All this was deeply disturbing to the officers who were now faced with the task of reconstructing a regular army from the ruins of the old one. Not surprisingly, considering the fact that the workers’ and soldiers’ councils had enjoyed considerable influence amongst the troops, those who ran the new army were concerned to ensure that soldiers received the correct kind of political indoctrination, and that the many small political groups springing up in Munich posed no threat to the new, post-revolutionary political order. Among those who were sent to receive political indoctrination in June 1919 was a 30-year-old corporal who had been in the Bavarian army since the beginning of the war and had stayed in it through all the vicissitudes of Social Democracy, anarchy and Communism, taking part in demonstrations, wearing a red armband along with the rest of his comrades, and disappearing from the scene with most of them when they had been ordered to defend Munich against the invading forces in the preceding weeks. His name was Adolf Hitler.11


Hitler was the product of circumstances as much as anything else. Had things been different, he might never have come to political prominence. At the time of the Bavarian Revolution, he was an obscure rank-and-file soldier who had so far played no part in politics of any kind. Born on 20 April 1889, he was a living embodiment of the ethnic and cultural concept of national identity held by the Pan-Germans; for he was not German by birth or citizenship, but Austrian. Little is known about his childhood, youth and upbringing, and much if not most of what has been written about his early life is highly speculative, distorted or fantastical. We do know, however, that his father Alois changed his name from that of his mother, Maria Schicklgruber, to whom he had been born out of wedlock in 1837, to that of his stepfather, Johann Georg Hiedler or Hitler, in 1876. There is no evidence that any of Hitler’s ancestors was Jewish. Johann Georg freely acknowledged his true paternity of Hitler’s father. Alois was a customs inspector in Braunau on the Inn, a minor but respectable official of the Austrian government. He married three times; Adolf was the only child of his third marriage to survive infancy apart from his younger sister Paula. ‘Psychohistorians’ have made much of Adolf’s subsequent allusions to his cold, stern, disciplinarian and sometimes violent father and his warm, much-loved mother, but none of their conclusions can amount to any more than speculation.12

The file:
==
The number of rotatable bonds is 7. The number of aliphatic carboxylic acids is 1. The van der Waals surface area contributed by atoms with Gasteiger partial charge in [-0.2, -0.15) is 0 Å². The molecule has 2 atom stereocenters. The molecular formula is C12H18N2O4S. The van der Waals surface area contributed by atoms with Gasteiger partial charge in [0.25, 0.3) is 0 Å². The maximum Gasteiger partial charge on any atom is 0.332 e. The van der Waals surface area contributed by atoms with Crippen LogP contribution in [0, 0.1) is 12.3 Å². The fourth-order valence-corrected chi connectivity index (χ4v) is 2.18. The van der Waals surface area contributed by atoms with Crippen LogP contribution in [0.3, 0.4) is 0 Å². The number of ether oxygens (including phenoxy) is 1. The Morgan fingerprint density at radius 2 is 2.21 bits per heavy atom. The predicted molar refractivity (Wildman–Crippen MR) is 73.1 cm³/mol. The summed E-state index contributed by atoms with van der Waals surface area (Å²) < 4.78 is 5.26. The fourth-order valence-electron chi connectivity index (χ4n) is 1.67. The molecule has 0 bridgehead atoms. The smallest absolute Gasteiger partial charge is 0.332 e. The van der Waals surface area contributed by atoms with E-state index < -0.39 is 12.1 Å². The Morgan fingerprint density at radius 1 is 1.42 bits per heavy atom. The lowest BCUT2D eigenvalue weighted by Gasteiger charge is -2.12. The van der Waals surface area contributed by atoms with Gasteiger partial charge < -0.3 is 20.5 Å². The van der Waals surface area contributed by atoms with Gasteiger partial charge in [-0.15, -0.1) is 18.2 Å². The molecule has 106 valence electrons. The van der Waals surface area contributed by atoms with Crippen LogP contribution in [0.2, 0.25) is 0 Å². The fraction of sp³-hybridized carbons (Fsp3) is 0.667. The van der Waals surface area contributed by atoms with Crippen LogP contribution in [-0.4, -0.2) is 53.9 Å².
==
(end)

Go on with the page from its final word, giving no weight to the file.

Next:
Map 6. Nationalities in the Hasburg Empire 1910

What is clear is that the Hitler family was often on the move, changing houses several times before settling in 1898 in a suburb of Linz, which Adolf ever after regarded as his home town. The young Hitler did poorly at school and disliked his teachers, but otherwise does not seem to have stood out amongst his fellow-pupils. He was clearly unfitted for the regular, routine life and hard work of the civil service, for which his father had intended him. After his father’s death early in 1903, he lived in a flat in Linz, where he was looked after by his mother, his aunt and his younger sister, and dreamed of making a future career as an artist while spending his time drawing, talking with friends, going to the opera and reading. But in 1907 two events occurred which put an end to this idle life of fantasizing. His mother died of breast cancer, and his application to the Viennese Academy of Art was rejected on the grounds that his painting and drawing were not good enough; he would do better, he was told, as an architect. Certainly, his forte lay in drawing and painting buildings. He was particularly impressed by the heavy, oppressive, historicist architecture of the public buildings on Vienna’s Ringstrasse, constructed as symbolic expressions of power and solidity at a time when the real political foundations of the Habsburg monarchy were beginning to crumble.13 From the very beginning, buildings interested Hitler mainly as statements of power. He retained this interest throughout his life. But he lacked the application to become an architect. He tried again to join the Academy of Art, and was rejected a second time. Disappointed and emotionally bereft, he moved to Vienna. He took with him, in all probability, two political influences from Linz. The first was the Pan-Germanism of Georg Ritter von Schonerer, whose supporters in the town were particularly numerous, it seems, in the school that Hitler attended. And the second was an unquenchable enthusiasm for the music of Richard Wagner, whose operas he frequently attended in Linz; he was intoxicated by their romanticization of Germanic myth and legend, and by their depiction of heroes who knew no fear. Armed with these beliefs, and confident in his future destiny as a great artist, he spent the next five years in the Austrian capital.14